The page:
Last Updated Sep 24, 2009 3:28 AM EDT
The arbitration process will be handled by the United Nations Commission on International Trade Law. The U.S. oil giant faces a $27 billion lawsuit filed on behalf of Ecuadoreans, which alleges Texaco caused massive contamination during its operations there. Chevron bought Texaco in 2001 and as a result, inherited the lawsuit.
The arbitration claim was filed to protect Chevron from what the company described as exploitation of the ongoing lawsuit by the government in Ecuador. In its claim, Chevron said Ecuador's government continued support of the lawsuit violates a 1998 agreement that released Texaco from any liability after the company spent $40 million to clean up the area. PetroEcuador, the state-owned oil company continued to operate in the region and is responsible for any environmental contamination, Chevron's claims says.
It also cited judiciary misconduct including allegations of bribery and a judge with a predetermined verdict. In that instance, Chevron is referring to Judge Juan NuÃ±ez, who was secretly videotaped earlier this year in a meeting with an American businessman and Ecuadorean contractor seeking contracts to do environmental cleanup work. Chevron claims the videotapes show NuÃ±ez has already determined the verdict will go against Chevron. Another videotape, where Nunez is not present, reveals a bribery scheme involving government party officials, Chevron has said.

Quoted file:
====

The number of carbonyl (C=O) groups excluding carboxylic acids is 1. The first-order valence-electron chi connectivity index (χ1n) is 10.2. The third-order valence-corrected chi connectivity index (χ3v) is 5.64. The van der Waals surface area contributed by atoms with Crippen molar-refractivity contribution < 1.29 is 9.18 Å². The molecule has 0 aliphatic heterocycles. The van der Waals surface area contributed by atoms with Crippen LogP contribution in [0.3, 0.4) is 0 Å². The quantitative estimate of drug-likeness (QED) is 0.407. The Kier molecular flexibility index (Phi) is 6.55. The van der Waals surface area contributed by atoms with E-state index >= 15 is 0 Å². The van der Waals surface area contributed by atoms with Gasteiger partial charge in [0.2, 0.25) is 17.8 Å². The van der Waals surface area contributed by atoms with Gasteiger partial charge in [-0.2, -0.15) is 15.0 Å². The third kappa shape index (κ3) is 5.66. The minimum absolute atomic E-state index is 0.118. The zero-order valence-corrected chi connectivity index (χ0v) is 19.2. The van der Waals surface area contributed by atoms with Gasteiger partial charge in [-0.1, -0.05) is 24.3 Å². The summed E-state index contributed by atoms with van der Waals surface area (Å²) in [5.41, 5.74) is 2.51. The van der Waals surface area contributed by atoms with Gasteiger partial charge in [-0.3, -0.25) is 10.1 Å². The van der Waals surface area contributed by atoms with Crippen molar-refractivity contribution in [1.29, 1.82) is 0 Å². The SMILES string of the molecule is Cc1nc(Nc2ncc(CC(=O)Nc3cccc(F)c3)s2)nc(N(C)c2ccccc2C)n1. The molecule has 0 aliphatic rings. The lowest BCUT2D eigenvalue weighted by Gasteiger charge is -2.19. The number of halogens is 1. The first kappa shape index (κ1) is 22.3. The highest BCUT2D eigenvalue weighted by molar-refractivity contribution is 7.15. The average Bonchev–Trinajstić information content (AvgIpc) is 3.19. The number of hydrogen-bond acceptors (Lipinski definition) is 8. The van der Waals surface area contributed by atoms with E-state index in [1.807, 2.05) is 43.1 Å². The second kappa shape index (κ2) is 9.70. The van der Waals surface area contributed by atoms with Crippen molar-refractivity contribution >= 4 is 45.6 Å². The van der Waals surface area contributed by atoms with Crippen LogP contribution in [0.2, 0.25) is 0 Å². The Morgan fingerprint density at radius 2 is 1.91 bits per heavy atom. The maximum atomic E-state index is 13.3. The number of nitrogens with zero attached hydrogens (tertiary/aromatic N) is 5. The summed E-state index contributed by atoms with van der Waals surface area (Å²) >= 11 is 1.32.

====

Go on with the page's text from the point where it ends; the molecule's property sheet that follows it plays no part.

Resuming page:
NuÃ±ez recused himself, but was later ordered by a local court to remain as presiding judge over the case.
Steven Donziger, a U.S. attorney representing the plaintiffs, said in an e-mailed statement the move "smacks of desperation." Hewitt Pate, Chevron's vice president and general counsel, said in a statement, company had no choice but to seek relief under the treaty between the U.S. and Ecuador because of political influence in Ecuador's judiciary system.
The international arbitration claim won't derail the lawsuit against Chevron. But it could buy Chevron considerable time. The process could take years, drawing out a case which was expected to receive a verdict within months.
It's not a slamdunk for Chevron, however. The company could fail to convince arbitrators of its claims, leaving it with few options.
It may not bode well for Ecuador either. Under Ecuador's treaty with the U.S., it must adhere to the arbitrators ruling, whatever that may be.